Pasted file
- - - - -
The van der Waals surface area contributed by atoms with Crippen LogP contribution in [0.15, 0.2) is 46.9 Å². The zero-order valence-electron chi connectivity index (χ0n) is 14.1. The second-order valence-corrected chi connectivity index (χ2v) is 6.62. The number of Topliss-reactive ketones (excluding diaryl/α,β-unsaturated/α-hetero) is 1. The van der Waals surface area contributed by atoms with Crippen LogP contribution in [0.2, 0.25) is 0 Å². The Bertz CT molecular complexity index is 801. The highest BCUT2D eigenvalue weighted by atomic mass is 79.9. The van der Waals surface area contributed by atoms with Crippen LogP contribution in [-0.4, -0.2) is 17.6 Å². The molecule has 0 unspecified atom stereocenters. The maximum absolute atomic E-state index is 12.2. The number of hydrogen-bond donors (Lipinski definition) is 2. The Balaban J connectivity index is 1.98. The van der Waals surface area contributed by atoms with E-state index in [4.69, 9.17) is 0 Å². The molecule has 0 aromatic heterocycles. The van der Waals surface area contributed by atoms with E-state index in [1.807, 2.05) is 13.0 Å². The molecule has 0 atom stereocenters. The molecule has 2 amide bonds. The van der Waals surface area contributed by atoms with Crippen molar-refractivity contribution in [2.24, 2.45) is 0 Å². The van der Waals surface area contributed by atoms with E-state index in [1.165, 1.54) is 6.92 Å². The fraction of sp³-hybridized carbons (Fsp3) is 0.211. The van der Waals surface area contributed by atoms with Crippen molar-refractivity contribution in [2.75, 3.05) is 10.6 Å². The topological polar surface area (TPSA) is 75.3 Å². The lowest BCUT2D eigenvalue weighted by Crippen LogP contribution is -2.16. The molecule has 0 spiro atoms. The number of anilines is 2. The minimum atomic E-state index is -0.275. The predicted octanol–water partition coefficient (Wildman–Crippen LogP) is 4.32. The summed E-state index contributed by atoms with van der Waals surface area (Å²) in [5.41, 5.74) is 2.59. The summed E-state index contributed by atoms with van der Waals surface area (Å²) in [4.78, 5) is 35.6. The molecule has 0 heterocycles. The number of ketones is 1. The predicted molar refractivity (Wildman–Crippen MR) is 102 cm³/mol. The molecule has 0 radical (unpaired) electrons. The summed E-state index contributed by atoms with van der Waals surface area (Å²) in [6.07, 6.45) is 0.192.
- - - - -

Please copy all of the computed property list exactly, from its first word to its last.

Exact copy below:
The van der Waals surface area contributed by atoms with Crippen LogP contribution in [0.15, 0.2) is 46.9 Å². The zero-order valence-electron chi connectivity index (χ0n) is 14.1. The second-order valence-corrected chi connectivity index (χ2v) is 6.62. The number of Topliss-reactive ketones (excluding diaryl/α,β-unsaturated/α-hetero) is 1. The van der Waals surface area contributed by atoms with Crippen LogP contribution in [0.2, 0.25) is 0 Å². The Bertz CT molecular complexity index is 801. The highest BCUT2D eigenvalue weighted by atomic mass is 79.9. The van der Waals surface area contributed by atoms with Crippen LogP contribution in [-0.4, -0.2) is 17.6 Å². The molecule has 0 unspecified atom stereocenters. The maximum absolute atomic E-state index is 12.2. The number of hydrogen-bond donors (Lipinski definition) is 2. The Balaban J connectivity index is 1.98. The van der Waals surface area contributed by atoms with E-state index in [4.69, 9.17) is 0 Å². The molecule has 0 aromatic heterocycles. The van der Waals surface area contributed by atoms with E-state index in [1.807, 2.05) is 13.0 Å². The molecule has 0 atom stereocenters. The molecule has 2 amide bonds. The van der Waals surface area contributed by atoms with Crippen molar-refractivity contribution in [2.24, 2.45) is 0 Å². The van der Waals surface area contributed by atoms with E-state index in [1.165, 1.54) is 6.92 Å². The fraction of sp³-hybridized carbons (Fsp3) is 0.211. The van der Waals surface area contributed by atoms with Crippen molar-refractivity contribution in [2.75, 3.05) is 10.6 Å². The topological polar surface area (TPSA) is 75.3 Å². The lowest BCUT2D eigenvalue weighted by Crippen LogP contribution is -2.16. The molecule has 0 spiro atoms. The number of anilines is 2. The minimum atomic E-state index is -0.275. The predicted octanol–water partition coefficient (Wildman–Crippen LogP) is 4.32. The summed E-state index contributed by atoms with van der Waals surface area (Å²) in [5.41, 5.74) is 2.59. The summed E-state index contributed by atoms with van der Waals surface area (Å²) in [4.78, 5) is 35.6. The molecule has 0 heterocycles. The number of ketones is 1. The predicted molar refractivity (Wildman–Crippen MR) is 102 cm³/mol. The molecule has 0 radical (unpaired) electrons. The summed E-state index contributed by atoms with van der Waals surface area (Å²) in [6.07, 6.45) is 0.192.